The Commission's efforts to hire accountants under our existing authority are particularly complicated by the special caliber of accountants that our mission demands. Most other federal agencies hire only a handful of accountants, for the limited purpose of keeping the agency's own books and records. However, in order to perform the complex task of ensuring the adequacy of disclosures by public companies, and to review the books and records of broker-dealers, investment advisers and mutual funds, the Commission must maintain a staff of hundreds of accountants, most of whom must have specialized experience in auditing or preparing the financial statements and reports of public companies. The Commission cannot maintain the high standard of professionalism that the investing public deserves by hiring accountants immediately out of school and expecting them to acquire their skills and experience "on-the-job" at the Commission. The learning curve is too steep, and our workload is too great.

Our difficulties in shepherding experienced, in-demand people in mid-career through the lengthy competitive service applications process are not limited to accountants. The complexity of the issues that Commission staff comes into contact with on a daily basis also mandates a similar level of skill and experience in our economists and securities compliance examiners. Often, the best candidates for securities compliance examiners are those with industry experience. Securities compliance examiners inspect broker-dealers, investment advisers, and mutual funds for compliance with the federal securities laws. There is no substitute for having been on the other side of the fence when it comes to performing effective compliance examinations. As for economists, they analyze the impact of regulations to assist rulemakers in adopting the most cost-effective regulations, as well as assist with enforcement and other administrative tasks of the agency. The work of economists is highly specialized, and there is only a relatively small pool from which to hire in the first instance. Moreover, we must compete not just with the corporate world, but also with think tanks and academia for economists who qualify to do our work.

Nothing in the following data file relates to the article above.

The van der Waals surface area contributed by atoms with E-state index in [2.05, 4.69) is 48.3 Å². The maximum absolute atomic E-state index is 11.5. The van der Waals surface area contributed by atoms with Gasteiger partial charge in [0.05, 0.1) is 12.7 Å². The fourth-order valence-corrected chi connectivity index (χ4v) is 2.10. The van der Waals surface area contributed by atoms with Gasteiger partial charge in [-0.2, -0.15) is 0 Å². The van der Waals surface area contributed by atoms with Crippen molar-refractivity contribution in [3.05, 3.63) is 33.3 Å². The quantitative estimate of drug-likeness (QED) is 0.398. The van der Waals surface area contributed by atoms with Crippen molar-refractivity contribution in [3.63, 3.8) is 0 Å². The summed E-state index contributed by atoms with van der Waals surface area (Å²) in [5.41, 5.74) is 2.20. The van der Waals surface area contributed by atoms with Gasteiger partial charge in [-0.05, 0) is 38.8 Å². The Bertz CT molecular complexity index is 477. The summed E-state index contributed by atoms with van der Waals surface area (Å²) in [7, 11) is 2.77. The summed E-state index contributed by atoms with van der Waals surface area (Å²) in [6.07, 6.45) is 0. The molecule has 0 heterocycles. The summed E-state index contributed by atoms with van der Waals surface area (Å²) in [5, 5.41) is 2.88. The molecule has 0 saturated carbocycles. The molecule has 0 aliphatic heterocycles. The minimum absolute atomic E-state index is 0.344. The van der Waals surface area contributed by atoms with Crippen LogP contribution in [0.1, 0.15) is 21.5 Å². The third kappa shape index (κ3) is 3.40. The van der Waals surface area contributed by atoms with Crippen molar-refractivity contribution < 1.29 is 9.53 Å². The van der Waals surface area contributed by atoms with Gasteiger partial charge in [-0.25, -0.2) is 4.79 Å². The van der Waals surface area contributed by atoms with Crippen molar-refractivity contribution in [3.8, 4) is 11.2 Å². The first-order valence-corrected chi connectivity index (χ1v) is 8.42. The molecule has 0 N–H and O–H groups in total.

We believe the solution to these problems is to allow us to hire accountants, economists, and securities compliance examiners as we have successfully hired attorneys for years. We therefore support legislation to grant excepted service status to Commission accountants, economists, and securities compliance examiners.

Hiring Process is Cumbersome and Time-Consuming